• by Saul Bellow
  • Narrated by Malcolm Hillgartner
  • 15 hrs and 34 mins
  • Unabridged Audiobook

Publisher's Summary

Winner of the National Book Award when it was first published in 1964, Herzog traces five days in the life of a failed academic whose wife has recently left him for his best friend. Through the device of letter writing, Herzog movingly portrays both the internal life of its eponymous hero and the complexity of modern consciousness.
Like the protagonists of most of Bellow's novels - Dangling Man, The Victim, Seize the Day, Henderson the Rain King, etc. - Herzog is a man seeking balance, trying to regain a foothold on his life. Thrown out of his ex-wife's house, he retreats to his abandoned home in Ludeyville, a remote village in the Berkshire mountains to which Herzog had previously moved his wife and friends. Here amid the dust and vermin of the disused house, Herzog begins scribbling letters to family, friends, lovers, colleagues, enemies, dead philosophers, ex- Presidents - anyone with whom he feels compelled to set the record straight. The letters, we learn, are never sent. They are a means to cure himself of the immense psychic strain of his failed second marriage, a method by which he can recognize truths that will free him to love others and to learn to abide with the knowledge of death. In order to do so he must confront the fact that he has been a bad husband, a loving but poor father, an ungrateful child, a distant brother, an egoist to friends, and an apathetic citizen.
Herzog is primarily a novel of redemption. For all of its innovative techniques and brilliant comedy, it tells one of the oldest of stories. Like The Divine Comedy or the dark night of the soul of St. John of the Cross, it progresses from darkness to light, from ignorance to enlightenment. Today it is still considered one of the greatest literary expressions of postwar America.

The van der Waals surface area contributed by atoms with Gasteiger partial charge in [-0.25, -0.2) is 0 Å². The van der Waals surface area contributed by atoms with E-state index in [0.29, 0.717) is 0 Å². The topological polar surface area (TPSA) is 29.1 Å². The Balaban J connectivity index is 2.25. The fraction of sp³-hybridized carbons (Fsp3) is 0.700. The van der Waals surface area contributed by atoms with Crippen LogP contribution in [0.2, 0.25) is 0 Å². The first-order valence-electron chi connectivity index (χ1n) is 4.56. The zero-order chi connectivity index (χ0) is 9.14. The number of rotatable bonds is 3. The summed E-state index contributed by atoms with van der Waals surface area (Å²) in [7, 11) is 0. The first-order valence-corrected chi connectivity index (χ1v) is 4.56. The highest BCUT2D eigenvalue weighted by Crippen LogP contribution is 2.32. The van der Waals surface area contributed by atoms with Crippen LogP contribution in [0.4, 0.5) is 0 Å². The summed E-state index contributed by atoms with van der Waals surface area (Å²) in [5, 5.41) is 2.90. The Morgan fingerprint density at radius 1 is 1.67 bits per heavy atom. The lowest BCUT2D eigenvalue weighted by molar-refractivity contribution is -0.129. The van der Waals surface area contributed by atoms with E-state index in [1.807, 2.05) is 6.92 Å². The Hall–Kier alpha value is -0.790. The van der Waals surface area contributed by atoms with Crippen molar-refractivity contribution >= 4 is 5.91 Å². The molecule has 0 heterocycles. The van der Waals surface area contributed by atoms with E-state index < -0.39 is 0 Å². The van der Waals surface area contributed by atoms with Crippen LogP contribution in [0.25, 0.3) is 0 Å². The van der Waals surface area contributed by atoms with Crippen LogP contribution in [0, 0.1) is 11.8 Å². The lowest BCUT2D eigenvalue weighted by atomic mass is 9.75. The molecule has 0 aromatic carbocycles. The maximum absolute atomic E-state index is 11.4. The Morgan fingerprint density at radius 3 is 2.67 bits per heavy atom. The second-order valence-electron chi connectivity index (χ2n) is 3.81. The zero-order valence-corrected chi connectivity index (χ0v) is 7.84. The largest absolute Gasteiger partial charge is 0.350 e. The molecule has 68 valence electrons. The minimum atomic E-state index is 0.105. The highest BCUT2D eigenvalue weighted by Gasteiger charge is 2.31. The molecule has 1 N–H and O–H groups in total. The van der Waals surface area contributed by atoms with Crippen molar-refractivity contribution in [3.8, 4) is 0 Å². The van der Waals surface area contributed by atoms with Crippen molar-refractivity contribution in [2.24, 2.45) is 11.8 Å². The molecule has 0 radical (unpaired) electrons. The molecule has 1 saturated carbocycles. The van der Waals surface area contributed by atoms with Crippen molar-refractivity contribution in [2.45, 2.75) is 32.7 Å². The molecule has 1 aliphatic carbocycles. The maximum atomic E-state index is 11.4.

What the Critics Say

In one of his finest achievements, Nobel and Pulitzer Prize winner Saul Bellow presents a multifaceted portrait of a modern-day hero, a man struggling with the complexity of existence and longing for redemption.
"A masterpiece." ( New York Times Book Review)
"Herzog has the range, depth, intensity, verbal brilliance, and imaginative fullness - the mind and heart - which we may expect only of a novel that is unmistakably destined to last." ( Newsweek)


See More Like This

Customer Reviews

Most Helpful

Two Stars!?!?!?!

Can't understand the two previous visitors giving this 2 stars each! It's a brilliant book, and it's brilliantly narrated. There.
Read full review

- Simon

A Huge Dissapointment

So Bellow is a Pulitzer Prize winner and a Nobel prize winner and this is one of his most celebrated works. But what a letdown.
It has its moments but the problem is Bellow's women. They are insufferable and this is not always intentional. Bellow devotes most of the book describing them. Maybe it is meant to be comical but it did not feel that way. I found it tedious and irritating.
The narration is good and it was perhaps the only reason I could finish the book.
No post 50s American fiction for some time.
Read full review

- Raman

Book Details

  • Release Date: 02-12-2009
  • Publisher: Blackstone Audio, Inc.